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Selective iNOS inhibition enhances spontaneous gallbladder motility

C.M. Woods1, P. Sandstrom3, M.E. Bond1, M. Michael2, J. Svanvik3, J. Toouli1, G.T.P. Saccone1, 1General and Digestive Surgery, Flinders University, Bedford Park, SA, Australia, 2Department of Gastroenterology and Hepatology, Flinders University, Bedford Park, SA, Australia, 3Biomedicine and Surgery, University Hospital of Linkoping, Linkoping, Sweden

Gallbladder inflammation is a common disease. Inducible nitric oxide synthase (iNOS) plays a major role in several inflammatory diseases, and selective inhibitors of iNOS activity are being developed as therapeutic agents. iNOS is continually expressed in the gastrointestinal tract of several species, however its expression in normal possum gallbladder has not been reported. Aim: Determine the effect of iNOS inhibition on normal gallbladder motility. Methods: A new highly selective iNOS inhibitor AR-C102222AA (AR-C) was used. The actions of AR-C were evaluated on possum gallbladder, in-vivo (thiopentone IV infusion; 1% at 0.8ml/h) and in-vitro muscle strip experiments. A selective neuronal nitric oxide synthase (nNOS) inhibitor S-Methyl-L-thiocitrulline (SMTC) was used to confirm the observed responses were not due to interactions with nNOS. In preliminary studies, PCR of mRNA extracted from possum gallbladder was performed using possum iNOS primers. Results: In-vivo, AR-C (30 μmol/kg IV) increased gallbladder contraction frequency (P<0.05; n=8), and SMTC (1-500 μg IV) had no effect (P>0.05; n=5). In-vitro, AR-C (0.1-1000 μM) produced a concentration-dependent increase in spontaneous gallbladder contractile activity and tone (P<0.05 for each; n = 6 animals). The maximum effect was approximately a 2-fold increase in activity and 2.5 fold increase in tone. Preliminary investigations found pre-treatment of the gallbladder muscle strips with the neurotoxin tetrodotoxin (1 μM) did not prevent the AR-C induced increase in activity (n=3). SMTC administration did not influence the spontaneous activity of gallbladder strips (P>0.05; n=5-6). Preliminary gene expression analysis revealed the presence of iNOS mRNA in normal gallbladder. Conclusions: These data suggest that iNOS is continually expressed in the gallbladder and may release low levels of nitric oxide, which may modulate spontaneous gallbladder motor activity.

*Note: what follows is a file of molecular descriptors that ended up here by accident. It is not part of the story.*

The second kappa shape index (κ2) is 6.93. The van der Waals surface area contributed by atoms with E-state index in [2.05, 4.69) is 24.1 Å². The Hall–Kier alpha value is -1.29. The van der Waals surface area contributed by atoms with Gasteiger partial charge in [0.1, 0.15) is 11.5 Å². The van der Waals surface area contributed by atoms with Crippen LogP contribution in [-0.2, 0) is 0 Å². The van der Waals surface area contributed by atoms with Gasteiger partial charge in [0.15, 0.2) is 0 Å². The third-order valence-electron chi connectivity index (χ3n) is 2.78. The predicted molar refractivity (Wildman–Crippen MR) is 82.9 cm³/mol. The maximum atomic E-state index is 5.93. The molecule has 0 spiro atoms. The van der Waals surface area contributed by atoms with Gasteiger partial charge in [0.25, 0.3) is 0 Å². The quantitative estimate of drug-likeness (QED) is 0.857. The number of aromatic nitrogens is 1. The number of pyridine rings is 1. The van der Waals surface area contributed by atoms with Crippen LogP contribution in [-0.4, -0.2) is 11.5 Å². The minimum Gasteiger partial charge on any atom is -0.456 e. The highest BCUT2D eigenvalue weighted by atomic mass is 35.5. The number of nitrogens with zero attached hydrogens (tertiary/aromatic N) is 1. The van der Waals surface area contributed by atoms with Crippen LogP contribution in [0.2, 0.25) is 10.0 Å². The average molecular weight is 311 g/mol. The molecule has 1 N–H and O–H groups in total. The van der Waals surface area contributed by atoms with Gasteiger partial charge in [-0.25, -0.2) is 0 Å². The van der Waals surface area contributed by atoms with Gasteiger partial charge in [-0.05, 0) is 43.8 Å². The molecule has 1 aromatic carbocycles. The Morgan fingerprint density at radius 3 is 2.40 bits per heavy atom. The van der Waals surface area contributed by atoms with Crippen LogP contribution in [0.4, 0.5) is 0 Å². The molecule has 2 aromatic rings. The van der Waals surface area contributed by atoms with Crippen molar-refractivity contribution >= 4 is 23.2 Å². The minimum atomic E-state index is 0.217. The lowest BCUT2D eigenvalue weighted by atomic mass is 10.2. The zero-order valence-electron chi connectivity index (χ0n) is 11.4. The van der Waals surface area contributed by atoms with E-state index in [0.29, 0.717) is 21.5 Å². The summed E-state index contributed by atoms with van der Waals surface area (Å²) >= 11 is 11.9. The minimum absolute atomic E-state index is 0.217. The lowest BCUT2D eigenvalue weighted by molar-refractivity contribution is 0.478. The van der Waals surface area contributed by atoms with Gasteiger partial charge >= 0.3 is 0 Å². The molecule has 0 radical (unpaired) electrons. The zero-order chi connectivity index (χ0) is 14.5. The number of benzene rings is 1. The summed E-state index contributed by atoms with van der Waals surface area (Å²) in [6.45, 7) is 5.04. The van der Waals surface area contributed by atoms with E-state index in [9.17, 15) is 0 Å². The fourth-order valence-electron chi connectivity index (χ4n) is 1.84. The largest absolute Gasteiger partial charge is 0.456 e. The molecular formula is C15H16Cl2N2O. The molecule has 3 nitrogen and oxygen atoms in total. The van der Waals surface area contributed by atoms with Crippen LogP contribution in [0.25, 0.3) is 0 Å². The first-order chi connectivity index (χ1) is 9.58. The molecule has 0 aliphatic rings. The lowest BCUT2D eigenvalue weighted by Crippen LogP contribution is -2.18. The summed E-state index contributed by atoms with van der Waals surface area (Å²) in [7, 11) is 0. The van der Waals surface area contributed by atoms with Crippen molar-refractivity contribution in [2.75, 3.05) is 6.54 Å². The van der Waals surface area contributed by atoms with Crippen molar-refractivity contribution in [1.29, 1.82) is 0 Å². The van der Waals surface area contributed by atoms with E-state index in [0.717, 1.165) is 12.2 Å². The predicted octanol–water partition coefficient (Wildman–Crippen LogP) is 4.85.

Supported in part by the NH&MRC of Australia (229901) and the Swedish Medical Research Council (04984). AR-C was generously supplied by Astra-Zeneca R&D, Charnwood, England.